@DeathByVisualStudio: I don't understand your question, unless you have never heard of Office for Windows. But I suspect you have, so I'm back at "I don't understand your question."
You can't just neglect the difference half-price makes, especially in the hundreds of dollars.
Cost aside, only the IdeaPad is comparable in my mind. Chromebooks have screens above 11", and all but the IdeaPad are below that. Tablets that don't have keyboards built-in are top heavy when docked, meaning they either need a stand or a weighted keyboard. Chromebooks feel more sturdy on a desk.
@DeathByVisualStudio: And I'm done arguing with you on this topic. I never intended to get in argument after argument with you over this. I asserted an opinion. If you don't like it, get over it.
It doesn't matter which of us is right, because we're both guessing intention. I feel these people aren't dumb as rocks, you disagree. We agree to disagree.
Except the rejection of Windows 8 by business (because it wasn't for them)... no, I didn't assert any of those things. And they didn't have much to do with what I said, so I don't see your point.
Had W8 been a success and the start screen been received with accolade you wouldn't see Microsoft rushing back to add the start button and then anti-up in adding the start menu and making Windows Store apps run on the desktop.
That's your opinion; I believe they would have.
They tried to leverage their existing user-base of desktop users and turn them into Windows Store app users all the while ignoring the hardware at the users disposal (mouse, keyboard, no touch).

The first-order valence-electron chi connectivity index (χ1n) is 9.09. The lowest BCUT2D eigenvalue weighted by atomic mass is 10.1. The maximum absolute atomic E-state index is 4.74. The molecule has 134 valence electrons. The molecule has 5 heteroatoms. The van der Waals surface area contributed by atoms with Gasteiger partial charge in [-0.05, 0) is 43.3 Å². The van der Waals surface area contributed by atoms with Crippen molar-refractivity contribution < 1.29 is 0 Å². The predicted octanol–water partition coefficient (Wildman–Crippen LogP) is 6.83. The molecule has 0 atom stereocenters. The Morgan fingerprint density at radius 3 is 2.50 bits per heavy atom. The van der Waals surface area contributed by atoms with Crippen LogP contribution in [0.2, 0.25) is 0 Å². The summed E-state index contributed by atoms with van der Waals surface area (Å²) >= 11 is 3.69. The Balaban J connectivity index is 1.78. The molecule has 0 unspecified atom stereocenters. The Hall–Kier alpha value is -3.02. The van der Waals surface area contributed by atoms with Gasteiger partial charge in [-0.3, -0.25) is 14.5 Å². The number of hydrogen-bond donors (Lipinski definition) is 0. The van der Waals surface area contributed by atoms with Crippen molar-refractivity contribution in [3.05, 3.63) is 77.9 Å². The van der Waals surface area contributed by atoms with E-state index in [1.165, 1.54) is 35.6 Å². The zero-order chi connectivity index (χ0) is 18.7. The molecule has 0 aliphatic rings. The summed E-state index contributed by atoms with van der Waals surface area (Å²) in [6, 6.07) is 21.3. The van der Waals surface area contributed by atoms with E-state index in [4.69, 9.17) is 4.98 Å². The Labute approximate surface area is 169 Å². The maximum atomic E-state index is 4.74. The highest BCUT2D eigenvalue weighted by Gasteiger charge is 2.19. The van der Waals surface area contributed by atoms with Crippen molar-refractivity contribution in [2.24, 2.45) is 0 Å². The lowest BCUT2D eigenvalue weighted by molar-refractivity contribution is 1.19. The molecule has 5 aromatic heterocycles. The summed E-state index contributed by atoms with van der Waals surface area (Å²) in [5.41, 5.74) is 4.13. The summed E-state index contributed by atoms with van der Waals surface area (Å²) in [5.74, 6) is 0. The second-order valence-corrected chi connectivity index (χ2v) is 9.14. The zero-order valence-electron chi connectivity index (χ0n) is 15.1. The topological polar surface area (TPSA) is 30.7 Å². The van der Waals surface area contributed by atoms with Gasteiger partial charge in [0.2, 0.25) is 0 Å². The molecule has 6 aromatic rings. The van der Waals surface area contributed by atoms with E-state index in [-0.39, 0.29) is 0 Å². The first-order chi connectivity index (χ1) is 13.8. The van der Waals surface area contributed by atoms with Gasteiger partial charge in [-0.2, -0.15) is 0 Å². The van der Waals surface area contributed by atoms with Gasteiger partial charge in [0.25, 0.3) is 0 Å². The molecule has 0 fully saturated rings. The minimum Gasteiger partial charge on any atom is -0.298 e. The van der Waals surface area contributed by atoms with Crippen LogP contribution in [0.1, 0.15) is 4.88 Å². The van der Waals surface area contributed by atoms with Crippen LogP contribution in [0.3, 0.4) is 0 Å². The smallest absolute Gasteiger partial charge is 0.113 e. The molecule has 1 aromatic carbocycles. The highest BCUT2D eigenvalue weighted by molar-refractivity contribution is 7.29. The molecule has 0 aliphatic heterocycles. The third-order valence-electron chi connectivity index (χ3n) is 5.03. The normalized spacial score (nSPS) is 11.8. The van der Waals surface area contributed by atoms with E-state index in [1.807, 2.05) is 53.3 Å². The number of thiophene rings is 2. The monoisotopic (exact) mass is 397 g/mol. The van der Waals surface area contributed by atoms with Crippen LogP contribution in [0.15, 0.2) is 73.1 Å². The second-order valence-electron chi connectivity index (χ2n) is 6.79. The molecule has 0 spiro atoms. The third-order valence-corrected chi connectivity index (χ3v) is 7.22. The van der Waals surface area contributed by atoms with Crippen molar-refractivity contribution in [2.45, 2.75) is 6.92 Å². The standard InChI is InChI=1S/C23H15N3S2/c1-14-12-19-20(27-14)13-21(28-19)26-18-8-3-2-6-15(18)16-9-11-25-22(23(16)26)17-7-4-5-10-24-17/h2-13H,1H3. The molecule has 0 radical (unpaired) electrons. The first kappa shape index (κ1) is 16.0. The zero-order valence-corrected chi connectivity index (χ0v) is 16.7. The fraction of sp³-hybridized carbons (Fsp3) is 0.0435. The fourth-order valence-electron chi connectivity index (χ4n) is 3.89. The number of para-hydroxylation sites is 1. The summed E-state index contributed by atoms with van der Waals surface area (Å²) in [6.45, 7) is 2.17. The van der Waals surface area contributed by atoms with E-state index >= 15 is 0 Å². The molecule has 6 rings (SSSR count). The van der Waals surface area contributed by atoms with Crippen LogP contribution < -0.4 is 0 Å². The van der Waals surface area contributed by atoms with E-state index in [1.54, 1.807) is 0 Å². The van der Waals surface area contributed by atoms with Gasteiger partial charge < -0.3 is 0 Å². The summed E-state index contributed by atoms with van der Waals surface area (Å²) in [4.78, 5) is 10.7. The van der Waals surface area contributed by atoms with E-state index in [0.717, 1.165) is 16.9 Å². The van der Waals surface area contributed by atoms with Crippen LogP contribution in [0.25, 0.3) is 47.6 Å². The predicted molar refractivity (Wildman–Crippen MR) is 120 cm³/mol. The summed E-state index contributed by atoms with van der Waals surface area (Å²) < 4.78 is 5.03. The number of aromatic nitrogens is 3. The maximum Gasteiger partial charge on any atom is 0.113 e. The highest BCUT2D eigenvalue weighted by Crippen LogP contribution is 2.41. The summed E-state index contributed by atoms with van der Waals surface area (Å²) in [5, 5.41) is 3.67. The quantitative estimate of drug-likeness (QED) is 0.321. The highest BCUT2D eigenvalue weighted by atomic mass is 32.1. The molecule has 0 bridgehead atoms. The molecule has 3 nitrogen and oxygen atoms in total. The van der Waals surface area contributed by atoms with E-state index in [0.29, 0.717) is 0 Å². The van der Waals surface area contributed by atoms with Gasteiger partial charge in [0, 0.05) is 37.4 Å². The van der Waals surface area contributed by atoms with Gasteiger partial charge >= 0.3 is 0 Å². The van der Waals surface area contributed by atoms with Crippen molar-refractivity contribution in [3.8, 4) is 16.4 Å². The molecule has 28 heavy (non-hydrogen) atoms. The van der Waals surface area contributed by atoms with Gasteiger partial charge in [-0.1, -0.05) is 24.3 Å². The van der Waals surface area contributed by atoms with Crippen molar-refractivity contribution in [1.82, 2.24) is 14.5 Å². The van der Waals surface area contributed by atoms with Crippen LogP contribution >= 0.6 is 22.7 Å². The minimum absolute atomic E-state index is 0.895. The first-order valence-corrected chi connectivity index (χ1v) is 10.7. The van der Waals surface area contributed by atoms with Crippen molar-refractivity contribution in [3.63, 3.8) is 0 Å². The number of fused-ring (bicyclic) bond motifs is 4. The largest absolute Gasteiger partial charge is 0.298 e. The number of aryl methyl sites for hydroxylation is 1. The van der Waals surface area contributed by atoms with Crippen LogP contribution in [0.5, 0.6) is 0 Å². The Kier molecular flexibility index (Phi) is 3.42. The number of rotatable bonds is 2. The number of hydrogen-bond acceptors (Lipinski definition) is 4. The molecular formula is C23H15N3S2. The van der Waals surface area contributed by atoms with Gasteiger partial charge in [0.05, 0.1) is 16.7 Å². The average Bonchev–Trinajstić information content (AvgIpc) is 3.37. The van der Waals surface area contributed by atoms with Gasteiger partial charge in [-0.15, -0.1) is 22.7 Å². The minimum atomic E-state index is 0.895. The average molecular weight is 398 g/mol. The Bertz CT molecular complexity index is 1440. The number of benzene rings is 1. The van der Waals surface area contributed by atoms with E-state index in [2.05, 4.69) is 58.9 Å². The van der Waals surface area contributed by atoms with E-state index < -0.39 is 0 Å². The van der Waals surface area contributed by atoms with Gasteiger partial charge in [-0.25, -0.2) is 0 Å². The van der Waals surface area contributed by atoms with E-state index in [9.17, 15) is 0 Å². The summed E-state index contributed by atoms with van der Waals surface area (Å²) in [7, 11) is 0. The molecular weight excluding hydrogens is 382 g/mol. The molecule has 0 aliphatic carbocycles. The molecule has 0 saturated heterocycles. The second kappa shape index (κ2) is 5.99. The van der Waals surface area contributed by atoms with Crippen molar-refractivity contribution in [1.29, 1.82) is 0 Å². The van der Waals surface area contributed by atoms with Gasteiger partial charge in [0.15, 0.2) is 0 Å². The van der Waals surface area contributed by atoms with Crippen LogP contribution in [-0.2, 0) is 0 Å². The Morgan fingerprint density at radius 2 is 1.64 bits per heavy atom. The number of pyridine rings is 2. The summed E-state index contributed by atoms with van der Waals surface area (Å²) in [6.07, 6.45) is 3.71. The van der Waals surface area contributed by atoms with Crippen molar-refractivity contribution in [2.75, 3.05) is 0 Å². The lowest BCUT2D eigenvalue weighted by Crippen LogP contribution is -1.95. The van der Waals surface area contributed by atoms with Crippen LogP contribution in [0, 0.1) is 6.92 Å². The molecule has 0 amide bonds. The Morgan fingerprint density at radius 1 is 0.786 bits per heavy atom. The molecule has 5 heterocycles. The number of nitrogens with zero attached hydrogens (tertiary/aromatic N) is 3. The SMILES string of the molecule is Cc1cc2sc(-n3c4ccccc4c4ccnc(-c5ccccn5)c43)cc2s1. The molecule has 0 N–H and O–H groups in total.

Pay attention, I've already stated that marketing it as if it were the successor of Windows 7 is one of the main problems they had.
The reality is you actually have to put out a better product than the competition rather than the continual beta versions of Windows and WP that Microsoft has been doing in order to successfully own the Apple attitude.
Not that I really disagree, but both Apple and Google are well known for putting out beta software for the masses.
I like where the Microsoft ecosystem is going, but I don't like where it is. The same stands for Google and Apple. None of them meet all my needs/wishes, so I use a bit of each. (Really the main reason I'm a Microsoft fan is because I'm a .NET developer. Frankly I'd probably change allegiances if my work moved me that direction.)
What I missed most going to modern mobile phones: the ability to automatically set the ringer to silent based on calendar events.
I remember when I upgraded my 1MB/month plan to 5MB, and felt such a relief that I could generally check work emails without having to worry about data overages.
I think WP is ok, the only problem I have it is, it is still freaking WP8. Ok, lets assume everyone did the dev preview and get WP8.1, it is still a freaking WP8.
I don't know what MS is thinking, but, that is entirely idiotic to not increase the full number per 2 years. Just completely idiotic.
This is the primary reason I am hesitant to get a WP device. I already regret getting a Motorola phone that didn't see a point release in over a year; at least with iPhone, I was always confident that I would see major releases throughout my contract and well past it.
That is exactly what I'm saying. That's what I've said for some time now. In fact, that's what I said TO YOU a while back in another discussion, when you were complaining that Microsoft has no strategy except to push away their stable base of enterprise users. I told you that Microsoft has a long term strategy, first to get into the tablet market at all costs and then to refocus on business users soon after. That's exactly what they are doing. "Told you so."
- Put Windows RT on a slim, lightweight hardware configuration similar to Chromebooks (with a similar screen size).
- Price it competitively with Chromebooks.
- Bundle Office RT.
I can't see how this strategy wouldn't work.
They just should have done it months ago so it would be ready for back-to-school shopping.